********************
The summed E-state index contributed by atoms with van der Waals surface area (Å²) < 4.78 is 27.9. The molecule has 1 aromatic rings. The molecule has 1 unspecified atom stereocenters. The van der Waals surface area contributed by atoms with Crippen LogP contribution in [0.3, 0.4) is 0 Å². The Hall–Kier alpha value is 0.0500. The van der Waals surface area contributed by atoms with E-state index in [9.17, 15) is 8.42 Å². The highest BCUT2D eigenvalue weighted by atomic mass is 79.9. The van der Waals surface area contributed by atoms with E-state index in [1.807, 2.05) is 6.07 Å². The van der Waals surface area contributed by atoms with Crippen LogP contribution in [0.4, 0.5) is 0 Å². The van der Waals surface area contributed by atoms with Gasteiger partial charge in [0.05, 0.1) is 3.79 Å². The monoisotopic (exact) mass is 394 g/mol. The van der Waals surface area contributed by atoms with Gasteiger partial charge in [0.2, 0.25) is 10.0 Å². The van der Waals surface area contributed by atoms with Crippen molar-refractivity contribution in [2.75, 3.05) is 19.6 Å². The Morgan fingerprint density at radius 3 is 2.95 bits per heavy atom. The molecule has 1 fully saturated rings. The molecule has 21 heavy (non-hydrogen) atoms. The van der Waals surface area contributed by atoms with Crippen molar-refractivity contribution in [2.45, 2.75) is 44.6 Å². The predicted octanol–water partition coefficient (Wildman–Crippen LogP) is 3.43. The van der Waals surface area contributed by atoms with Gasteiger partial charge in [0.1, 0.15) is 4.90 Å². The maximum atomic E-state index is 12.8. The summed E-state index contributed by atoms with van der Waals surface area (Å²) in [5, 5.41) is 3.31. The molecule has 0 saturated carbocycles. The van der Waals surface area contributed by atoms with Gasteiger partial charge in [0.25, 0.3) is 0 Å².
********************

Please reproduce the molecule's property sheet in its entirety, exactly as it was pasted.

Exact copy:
The summed E-state index contributed by atoms with van der Waals surface area (Å²) < 4.78 is 27.9. The molecule has 1 aromatic rings. The molecule has 1 unspecified atom stereocenters. The van der Waals surface area contributed by atoms with Crippen LogP contribution in [0.3, 0.4) is 0 Å². The Hall–Kier alpha value is 0.0500. The van der Waals surface area contributed by atoms with E-state index in [9.17, 15) is 8.42 Å². The highest BCUT2D eigenvalue weighted by atomic mass is 79.9. The van der Waals surface area contributed by atoms with E-state index in [1.807, 2.05) is 6.07 Å². The van der Waals surface area contributed by atoms with Crippen LogP contribution in [0.4, 0.5) is 0 Å². The van der Waals surface area contributed by atoms with Gasteiger partial charge in [0.05, 0.1) is 3.79 Å². The monoisotopic (exact) mass is 394 g/mol. The van der Waals surface area contributed by atoms with Gasteiger partial charge in [0.2, 0.25) is 10.0 Å². The van der Waals surface area contributed by atoms with Crippen molar-refractivity contribution in [2.75, 3.05) is 19.6 Å². The Morgan fingerprint density at radius 3 is 2.95 bits per heavy atom. The molecule has 1 fully saturated rings. The molecule has 21 heavy (non-hydrogen) atoms. The van der Waals surface area contributed by atoms with Crippen molar-refractivity contribution in [2.45, 2.75) is 44.6 Å². The predicted octanol–water partition coefficient (Wildman–Crippen LogP) is 3.43. The van der Waals surface area contributed by atoms with Gasteiger partial charge in [0.1, 0.15) is 4.90 Å². The maximum atomic E-state index is 12.8. The summed E-state index contributed by atoms with van der Waals surface area (Å²) in [5, 5.41) is 3.31. The molecule has 0 saturated carbocycles. The van der Waals surface area contributed by atoms with Gasteiger partial charge in [0.25, 0.3) is 0 Å².